7 Top Tips For Indie Game Developers from Darlene Barker

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Interview By Ninichi | Contact | Follow

Hello everyone and welcome back to my blog! If this is your first time, I’m Ninichi and I’m a game music composer. I make music for video games as well as for film, TV, commercials etc. I also run this blog which has a host of information, articles and resources for indie game developers, filmmakers and anyone else interested in the world of games, film, music & media!

This week, I’m excited to share my interview with Darlene Barker (@darlenebarker) - an indie game developer, wife, mother and much much more!…

Please tell us who you are and how long you’ve been in game development 

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‘Darlene Barker, Founder & CEO for a small family-run video game studio called DB Attic Studios, LLC out of New Hampshire. My team includes myself and my four children—Isabelle, Anabel, Christian and Brigit who are 16, 15, 13 and 8 years old respectively.

I have been developing games for just over a year but previously I came from a solid background in system and software engineering specializing in databases. I also got my master’s degree in computer science in 2014.’ 

What games have you created so far & what are you currently working on? 

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‘So far, we have released Stinky Snake on Steam which is currently only available for PC with partial controller support.

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We are currently working on porting to other platforms, including Mac, iPad, iPhone, and Android—all we hope to complete before the end of the year. We also have a VR version of Stinky Snake that we are working on as well.

Our next game is in the early phases—this one hopes to add something new to the 2D-platformer genre.

What are your top 5-10 tips that you can share with us? It would be great to get your thoughts on what you feel is important to focus on or any trials or tribulations you’ve experienced along your own game development journey…

‘Some tips that I would like to share would be:

1) Have marketing be part of your process early on. 

I wish I knew the importance of marketing when I started. I started working on the game and did not approach this until after I felt the game was ready to be seen. I needed to have had it seen by others much earlier in the development and be able to build a following. This all came much later for me. 

2)  Be able to look at your project in a non-emotional manner and make decisions in that mindset.

A certain amount of detachment would have been nice to be able to handle criticism about the game. The thought that it is perfect in the creator’s eyes is not quite enough. Your vision as the creator is not what the player sees. Being able to look at the game through the eyes of the player would be a good thing to do early.

3)  Getting the game in front of people that do not know you early on — playtesting is important.

4)  Be good to yourself. 

Remember why you are doing this game development thing, whether it is to satisfy a dream or whatever the reason. Remember that reason when the code does not do what you want it to and you really do not have another developer to ask but have to slug it out through research, debugging and more debugging, and testing. When you double up on extra coffee and cut back on sleep to make it through the tough patches, remember to take care of yourself as well.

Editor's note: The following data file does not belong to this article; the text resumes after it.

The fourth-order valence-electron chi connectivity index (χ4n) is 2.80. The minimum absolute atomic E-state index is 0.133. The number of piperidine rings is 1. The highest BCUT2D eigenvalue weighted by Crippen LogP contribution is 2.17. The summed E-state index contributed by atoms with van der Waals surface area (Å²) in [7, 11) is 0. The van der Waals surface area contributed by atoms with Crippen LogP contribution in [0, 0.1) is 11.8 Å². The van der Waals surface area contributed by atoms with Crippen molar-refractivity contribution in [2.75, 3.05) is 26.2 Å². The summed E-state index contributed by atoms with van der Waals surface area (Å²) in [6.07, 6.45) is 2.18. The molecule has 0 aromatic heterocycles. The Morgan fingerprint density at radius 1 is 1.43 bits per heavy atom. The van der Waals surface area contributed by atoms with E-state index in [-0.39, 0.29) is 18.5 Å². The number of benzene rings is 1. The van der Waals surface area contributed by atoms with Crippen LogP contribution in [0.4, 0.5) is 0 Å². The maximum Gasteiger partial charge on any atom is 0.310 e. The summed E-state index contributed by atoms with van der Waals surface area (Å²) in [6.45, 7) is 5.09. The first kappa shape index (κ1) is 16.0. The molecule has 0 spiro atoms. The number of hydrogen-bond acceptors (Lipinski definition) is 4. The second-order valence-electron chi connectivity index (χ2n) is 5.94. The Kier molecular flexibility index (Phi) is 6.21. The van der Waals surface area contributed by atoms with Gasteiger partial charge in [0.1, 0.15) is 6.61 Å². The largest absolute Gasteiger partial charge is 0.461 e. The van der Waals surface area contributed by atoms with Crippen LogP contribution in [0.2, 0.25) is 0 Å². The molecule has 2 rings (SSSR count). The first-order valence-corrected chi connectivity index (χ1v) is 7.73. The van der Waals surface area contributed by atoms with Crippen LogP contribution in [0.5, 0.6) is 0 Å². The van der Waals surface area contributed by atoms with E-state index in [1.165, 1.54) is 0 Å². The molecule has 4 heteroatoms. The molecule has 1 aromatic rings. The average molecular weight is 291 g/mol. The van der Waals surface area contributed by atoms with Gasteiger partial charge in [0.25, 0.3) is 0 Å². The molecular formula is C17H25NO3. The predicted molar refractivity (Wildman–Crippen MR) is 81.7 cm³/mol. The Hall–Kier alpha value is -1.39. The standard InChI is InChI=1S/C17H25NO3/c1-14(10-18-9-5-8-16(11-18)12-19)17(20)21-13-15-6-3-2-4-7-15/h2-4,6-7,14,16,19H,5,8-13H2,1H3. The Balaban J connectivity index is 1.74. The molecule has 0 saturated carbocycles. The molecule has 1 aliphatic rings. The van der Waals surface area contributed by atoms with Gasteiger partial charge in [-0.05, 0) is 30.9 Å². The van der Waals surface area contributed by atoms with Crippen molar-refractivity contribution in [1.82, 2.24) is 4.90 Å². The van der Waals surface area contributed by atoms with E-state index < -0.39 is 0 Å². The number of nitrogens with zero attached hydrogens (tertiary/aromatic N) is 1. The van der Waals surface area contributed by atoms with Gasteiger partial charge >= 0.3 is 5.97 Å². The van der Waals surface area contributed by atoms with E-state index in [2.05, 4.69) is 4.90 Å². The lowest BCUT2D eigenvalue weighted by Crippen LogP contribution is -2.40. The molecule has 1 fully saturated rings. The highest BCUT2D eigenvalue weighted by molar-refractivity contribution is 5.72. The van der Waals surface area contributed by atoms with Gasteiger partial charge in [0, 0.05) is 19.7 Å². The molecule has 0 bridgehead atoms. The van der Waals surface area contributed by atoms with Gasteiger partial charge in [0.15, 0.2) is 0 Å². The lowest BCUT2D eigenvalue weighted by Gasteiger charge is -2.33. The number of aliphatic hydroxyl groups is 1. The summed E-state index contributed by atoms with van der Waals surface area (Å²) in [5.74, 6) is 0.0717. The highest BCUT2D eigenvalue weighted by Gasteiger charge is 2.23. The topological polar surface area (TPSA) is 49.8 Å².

5) When criticism come to your doorstep, take it as such, and not react with the first thought that comes into your mind.

This is a skill that will have to be experienced to fully understand. Think of it like childbirth, I was told about it repeatedly but holy dogs in stilettos, nothing prepared me for it. The same can be said for those reviews that are given. The first time it can be the most devastating, the second not as much, and eventually, it can be handled without the mental bloodshed. No need to curl up in a ball and cry like a baby despite all your instincts telling you to.

6) The trickiest thing for me has been to be active on social media.

I am not a social person in a group setting and social media is like a party that you throw and your need to keep it going. This is all new for me. Getting in front of the camera to make videos is the hardest, trickiest, scariest for me.

7)  The truly scariest first steps for me was going to meetups in the city with other developers.

I was just a barrel of nerves. That still gets a little scary but making videos and streaming…I am not quite there yet.’

What final tip can you offer that you think will really help a fellow indie game developer?

‘Try to meet other indie game developers that have made it further down the path as you and talk to them.

My first event, I was able to talk to two people I have been following and being able to ask their advice was that little boost I needed to that day—it added clarity. I guess what I am trying to say is find those people that you look up to that are successful in this field and reach out given the opportunity. For me it was going to a meetup for game developers without the clue that these people would be present. So, I would say get your games before strangers soon and get to know other game developers by going to meetups.’ 

Wow! Some great insight and tips there from Darlene. If you’re looking for some more tips and help with your next steps - check these out:


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About the interviewer: Ninichi is a freelance indie game music composer who enjoys creating soundtracks for video games, film & media. She's composes in a wide range of styles & loves supporting indie game developers and indie filmmakers with their projects. Find out more about her game music or royalty free music and contact her to discuss your project and music needs.

Follow her @ninichimusic